5-0 out of 5 stars A Great Memoir of a Complex Family Life (see more about me)
I think in years to come,this will stand out as an
American classic.Americans on the whole were living better
than ever in the years after World War II. Too bad her
Dad didn't take advantage of the G.I. Bill, that elevated
the lower and middle classes.
I thought I would hate it with the first chapter, where
all the chidren were starving in front of their Mother.
But I continued to read and I thought of Francie, in " A Tree Grows In Brooklyn",
and I realized I was reading a great
book and could not put it down until I finished every page.
Barbara, you are a beautiful women with a good sense of self.
I don't want to give the story away,but I would ask the
author to continue this story of her Family or treat us
with another.It shows you don't have to be great or famous
to inspire people.
...

5-0 out of 5 stars Kindred Spirit
Barbara Robinette Moss is a masterful storyteller of the highest order!! Her memoir both encourages and motivates me. I can hardly wait for her next book! Our reading group in Birmingham interviewed her by telephone last night and she helped us understand even more about the complexities of her family. Folks, these are real people! Some rose above the circumstances and some didn't. We love you, Barbara, are are thankful that you are still "rising." We laud you for your courage, and we want you to continue your story. You're an inspiration! As we say in Alabama, "You go, girl!"

5-0 out of 5 stars A True Example Of Anything Is Possible
Barbara Robinette Moss' book "Change Me Into Zeus's Daughter" was a book that I could not put down! It's hard to imagine a little girl growing up in the south who was poor, malnourished & facially disfigured living with an alcoholic father and submissive mother could write a book with such honesty without any bitterness. A motivating book for anyone young or old, no matter what your circumstances - that anything is possible! ... Read more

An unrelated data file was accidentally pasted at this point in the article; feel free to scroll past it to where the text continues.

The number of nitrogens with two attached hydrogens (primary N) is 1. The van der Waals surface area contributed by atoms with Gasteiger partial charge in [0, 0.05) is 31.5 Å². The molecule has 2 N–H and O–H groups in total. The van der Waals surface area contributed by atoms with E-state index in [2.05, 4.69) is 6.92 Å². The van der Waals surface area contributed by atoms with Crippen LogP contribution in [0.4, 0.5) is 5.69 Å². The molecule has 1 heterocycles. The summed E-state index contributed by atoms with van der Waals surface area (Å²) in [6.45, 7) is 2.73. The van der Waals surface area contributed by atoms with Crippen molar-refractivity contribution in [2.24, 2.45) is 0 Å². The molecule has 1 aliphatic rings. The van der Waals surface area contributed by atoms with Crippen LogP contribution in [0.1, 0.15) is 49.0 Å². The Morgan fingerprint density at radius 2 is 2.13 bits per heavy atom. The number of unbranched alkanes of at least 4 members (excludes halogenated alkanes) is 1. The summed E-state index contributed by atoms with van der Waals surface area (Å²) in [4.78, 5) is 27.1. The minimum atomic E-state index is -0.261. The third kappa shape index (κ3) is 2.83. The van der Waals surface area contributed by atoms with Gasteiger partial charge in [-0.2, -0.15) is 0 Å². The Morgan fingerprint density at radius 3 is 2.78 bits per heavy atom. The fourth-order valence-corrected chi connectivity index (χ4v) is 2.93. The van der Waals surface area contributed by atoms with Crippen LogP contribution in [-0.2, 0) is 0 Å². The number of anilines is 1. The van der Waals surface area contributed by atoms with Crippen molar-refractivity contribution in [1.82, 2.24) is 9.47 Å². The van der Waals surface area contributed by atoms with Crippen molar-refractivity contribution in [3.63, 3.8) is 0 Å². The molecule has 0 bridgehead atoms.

28. Fargo Rock City : A Heavy Metal Odyssey in Rural North Dakota
by Chuck Klosterman
list price: $14.00
our price: $10.50
(price subject to change: see help)
Asin: 0743406567
Catlog: Book (2002-05-01)
Publisher: Scribner
Sales Rank: 15576
Average Customer Review: 3.77 out of 5 stars
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Book Description

Empirically proving that -- no matter where you are -- kids wanna rock, this is Chuck Klosterman's hilrious memoir of growing up as a shameless metalhead in Wyndmere, North Dakotoa (population: 498). With a voice like Ace Frehley's guitar, Klosterman hacks his way through hair-band history, beginning with that fateful day in 1983 when his older brother brought home Mötley Crüe's Shout at the Devil. The fifth-grade Chuck wasn't quite ready to rock -- his hair was too short and his farm was too quiet -- but he still found a way to bang his nappy little head. Before the journey was over, he would slow-dance to Poison, sleep innocently beneath satanic pentagrams, lust for Lita Ford, and get ridiculously intellectual about Guns N' Roses. C'mon and feel his noize. ... Read more

Reviews (43)

4-0 out of 5 stars Everywhere was a 'Rock City" in those days
Man you know you are getting old when the local bookstore starts carrying books that are retrospectives of your youth. I have read Deena Weinstein's "Heavy Metal: A Cultural Sociology" and enjoyed it, despite the fact that I think Ms. Weinstein gets a little too analytical about metal culture and turns a simple form of music into some sort of nuclear science. We listened to heavy metal in the 1980's because there was little else to do, it was the perfect vehicle for teenage frustrations and it really did disgust normal thinking people. That is excactly the point of Chuck Klosterman's book.